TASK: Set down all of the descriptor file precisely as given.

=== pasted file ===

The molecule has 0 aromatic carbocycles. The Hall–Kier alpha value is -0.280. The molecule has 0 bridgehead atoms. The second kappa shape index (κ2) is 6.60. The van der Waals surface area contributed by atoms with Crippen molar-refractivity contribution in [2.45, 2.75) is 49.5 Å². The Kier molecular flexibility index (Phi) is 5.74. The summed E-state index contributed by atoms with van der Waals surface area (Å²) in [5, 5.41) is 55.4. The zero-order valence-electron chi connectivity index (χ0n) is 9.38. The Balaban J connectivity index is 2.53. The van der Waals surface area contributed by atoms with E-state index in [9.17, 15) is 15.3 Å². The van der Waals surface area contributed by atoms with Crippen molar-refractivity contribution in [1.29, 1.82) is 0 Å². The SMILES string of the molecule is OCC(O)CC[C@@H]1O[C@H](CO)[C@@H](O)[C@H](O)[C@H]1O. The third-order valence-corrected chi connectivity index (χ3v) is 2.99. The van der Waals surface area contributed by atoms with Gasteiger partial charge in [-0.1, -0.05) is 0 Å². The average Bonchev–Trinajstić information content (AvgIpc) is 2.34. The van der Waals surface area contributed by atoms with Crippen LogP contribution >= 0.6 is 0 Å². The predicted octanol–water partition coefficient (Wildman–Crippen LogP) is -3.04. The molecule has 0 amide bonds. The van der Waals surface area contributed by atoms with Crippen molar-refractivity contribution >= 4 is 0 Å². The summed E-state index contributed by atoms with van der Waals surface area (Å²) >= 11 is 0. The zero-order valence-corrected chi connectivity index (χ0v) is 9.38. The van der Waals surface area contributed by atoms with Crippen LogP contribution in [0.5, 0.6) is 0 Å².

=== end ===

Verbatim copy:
The molecule has 0 aromatic carbocycles. The Hall–Kier alpha value is -0.280. The molecule has 0 bridgehead atoms. The second kappa shape index (κ2) is 6.60. The van der Waals surface area contributed by atoms with Crippen molar-refractivity contribution in [2.45, 2.75) is 49.5 Å². The Kier molecular flexibility index (Phi) is 5.74. The summed E-state index contributed by atoms with van der Waals surface area (Å²) in [5, 5.41) is 55.4. The zero-order valence-electron chi connectivity index (χ0n) is 9.38. The Balaban J connectivity index is 2.53. The van der Waals surface area contributed by atoms with E-state index in [9.17, 15) is 15.3 Å². The van der Waals surface area contributed by atoms with Crippen molar-refractivity contribution in [1.29, 1.82) is 0 Å². The SMILES string of the molecule is OCC(O)CC[C@@H]1O[C@H](CO)[C@@H](O)[C@H](O)[C@H]1O. The third-order valence-corrected chi connectivity index (χ3v) is 2.99. The van der Waals surface area contributed by atoms with Gasteiger partial charge in [-0.1, -0.05) is 0 Å². The average Bonchev–Trinajstić information content (AvgIpc) is 2.34. The van der Waals surface area contributed by atoms with Crippen LogP contribution >= 0.6 is 0 Å². The predicted octanol–water partition coefficient (Wildman–Crippen LogP) is -3.04. The molecule has 0 amide bonds. The van der Waals surface area contributed by atoms with Crippen molar-refractivity contribution >= 4 is 0 Å². The summed E-state index contributed by atoms with van der Waals surface area (Å²) >= 11 is 0. The zero-order valence-corrected chi connectivity index (χ0v) is 9.38. The van der Waals surface area contributed by atoms with Crippen LogP contribution in [0.5, 0.6) is 0 Å².